First Nations And Environmentalists Rally Outside Trans Mountain Hearings

 Two women sit outside the offices of the National Energy Board after locking themselves to the doors by placing bike locks around their necks, to protest the Kinder Morgan Trans Mountain Pipeline expansion, in Vancouver, B.C., on Monday January 18, 2016.DARRYL DYCK / THE CANADIAN PRESS

Two women sit outside the offices of the National Energy Board after locking themselves to the doors by placing bike locks around their necks, to protest the Kinder Morgan Trans Mountain Pipeline expansion, in Vancouver, B.C., on Monday January 18, 2016.DARRYL DYCK / THE CANADIAN PRESS

By Red Power Media, Staff

Hearings on the proposed Trans Mountain pipeline expansion began in the Vancouver area today, despite calls from local politicians and protesters to halt the controversial review.

Protesters rallied outside the Delta Hotel in Burnaby today as the city of Surrey presented its case against Kinder Morgan’s Trans Mountain pipeline expansion.

About a dozen people, mostly from the Dogwood Initiative and the Squamish First Nation, waved signs and offered their support to the intervenors who headed inside the National Energy Board hearings.

First Nations, environmental groups and municipalities are set to make their presentations on Kinder Morgan’s contentious US$5.4 billion plan to triple the current capacity of the Alberta-to-B.C. pipeline.

The hearings will continue over the next 10 days in Burnaby, B.C., before wrapping in Calgary next month.

City of Surrey lawyer Anthony Capuccinello opened arguments by reiterating the city’s firm opposition to the expansion. The city, about 45 kilometres east of Vancouver, is asking the board to require Kinder Morgan to decommission and remove the portion of the current pipeline that runs through Surrey as a condition of any approval it grants.

The project has been contentious in part because the energy board streamlined the review process to meet time limits set by the previous Conservative government. Interveners did not have the opportunity to cross-examine Kinder Morgan representatives and instead were required to send in written questions, of which the company answered only a portion.

Protesters have been calling on Prime Minister Justin Trudeau to stop the review and implement promised changes to the process.

Anti Kinder Morgan Trans Mountain Pipeline protesters outside a NEB hearing at the Delta Burnaby Hotel in Burnaby, January 19, 2016.

Anti Kinder Morgan Trans Mountain Pipeline protesters outside a NEB hearing at the Delta Burnaby Hotel in Burnaby, January 19, 2016.

Trudeau promised on the campaign trail in June to engage in a “new open process” for all pipelines and in August said a Liberal overhaul of the process would apply to existing pipelines.

Burnaby Mayor Derek Corrigan has written Trudeau, asking the prime minister to put the review on hold while his government implements its promised changes.

The B.C. government announced last week it could not support the project because of concerns about spill response and aboriginal support, while the Alberta government issued its support because of the economic benefits.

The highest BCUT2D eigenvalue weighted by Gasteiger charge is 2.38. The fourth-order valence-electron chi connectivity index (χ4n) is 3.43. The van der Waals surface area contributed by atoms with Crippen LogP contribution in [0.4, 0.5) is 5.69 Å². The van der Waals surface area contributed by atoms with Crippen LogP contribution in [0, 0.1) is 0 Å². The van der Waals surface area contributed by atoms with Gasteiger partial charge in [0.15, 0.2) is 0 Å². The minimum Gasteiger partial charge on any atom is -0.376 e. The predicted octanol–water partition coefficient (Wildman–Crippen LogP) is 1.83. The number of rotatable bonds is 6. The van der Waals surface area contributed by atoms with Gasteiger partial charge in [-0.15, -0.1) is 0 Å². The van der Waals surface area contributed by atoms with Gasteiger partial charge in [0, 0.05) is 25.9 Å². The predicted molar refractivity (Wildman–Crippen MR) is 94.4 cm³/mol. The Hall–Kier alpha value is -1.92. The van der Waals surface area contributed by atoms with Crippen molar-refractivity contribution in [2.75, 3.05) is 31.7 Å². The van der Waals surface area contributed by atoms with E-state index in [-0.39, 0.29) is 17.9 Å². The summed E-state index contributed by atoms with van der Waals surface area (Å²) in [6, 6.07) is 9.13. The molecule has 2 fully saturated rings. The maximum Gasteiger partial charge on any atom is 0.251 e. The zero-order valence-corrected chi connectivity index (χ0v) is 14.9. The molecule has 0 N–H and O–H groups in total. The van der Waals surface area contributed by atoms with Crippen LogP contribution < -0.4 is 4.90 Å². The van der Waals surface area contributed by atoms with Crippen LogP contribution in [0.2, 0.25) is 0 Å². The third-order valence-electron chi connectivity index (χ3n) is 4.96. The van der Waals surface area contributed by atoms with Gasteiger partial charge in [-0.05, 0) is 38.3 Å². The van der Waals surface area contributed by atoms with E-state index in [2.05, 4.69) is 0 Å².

Seattle ‘Kayaktivists’ Protest Shell’s Arctic Drilling Endeavor

Activists in kayaks form a flotilla in Elliott Bay to protest Shell's oil rig, the Polar Pioneer, moored at the Port of Seattle.

Activists in kayaks form a flotilla in Elliott Bay to protest Shell’s oil rig, the Polar Pioneer, moored at the Port of Seattle.

(Reuters) – Hundreds of activists in kayaks and small boats fanned out on a Seattle bay on Saturday to protest plans by Royal Dutch Shell to resume oil exploration in the Arctic and keep two of its drilling rigs stored in the city’s port.

Environmental groups have vowed to disrupt the Anglo-Dutch oil company’s efforts to use the Seattle as a home base as it outfits the rigs to return to the Chukchi Sea off Alaska, saying drilling in the remote Arctic waters could lead to an ecological catastrophe.

Demonstrators have planned days of protests, both on land and in Elliott Bay, home to the Port of Seattle, where the first of the two rigs docked on Thursday.

Kayakers on Saturday paddled around the rig yelling “Shell No.” Others unfurled a large banner that read “Climate Justice.”

Environmental groups contend harsh and shifting weather conditions make it impossible to drill in the Arctic, a region with a fragile environment that helps regulate the global climate because of its vast layers of sea ice.

Allison Warden, 42, said she traveled from Alaska to represent her native Inupiaq tribe, which makes its home in the Arctic. She said whales central to the tribe’s culture are particularly vulnerable to oil spills.

“I don’t know what our culture would be without whaling. It’s at the center of everything we do,” she said. “It’s a different relationship than just going to the grocery store. The whale feeds the entire community,” she said.

Opponents of the rigs docking in Seattle, a city known for its environmental causes, include Mayor Ed Murray and the City Council.

Shell was bringing in the rigs and moving ahead as planned despite the opposition and a ruling earlier this week by the city’s planning department that the port’s agreement with the company was in violation of its city permit.

“The timeline now is just to make sure the rigs are ready to go,” said Curtis Smith, a Shell spokesman.

The second rig is expected at the port in the coming days.

Earlier this week, the U.S. Bureau of Ocean Energy Management gave conditional approval to Shell’s resumption of fossil fuel exploration in the Arctic, which was suspended after a mishap-filled 2012 season.

The decision was met with approval by some Alaska lawmakers, who said it would bring money and jobs to the state. (Editing by Cynthia Johnston, Eric Beech and Steve Orlofsky)

http://www.huffingtonpost.com/2015/05/16/seattle-kayak-shell-protest_n_7298518.html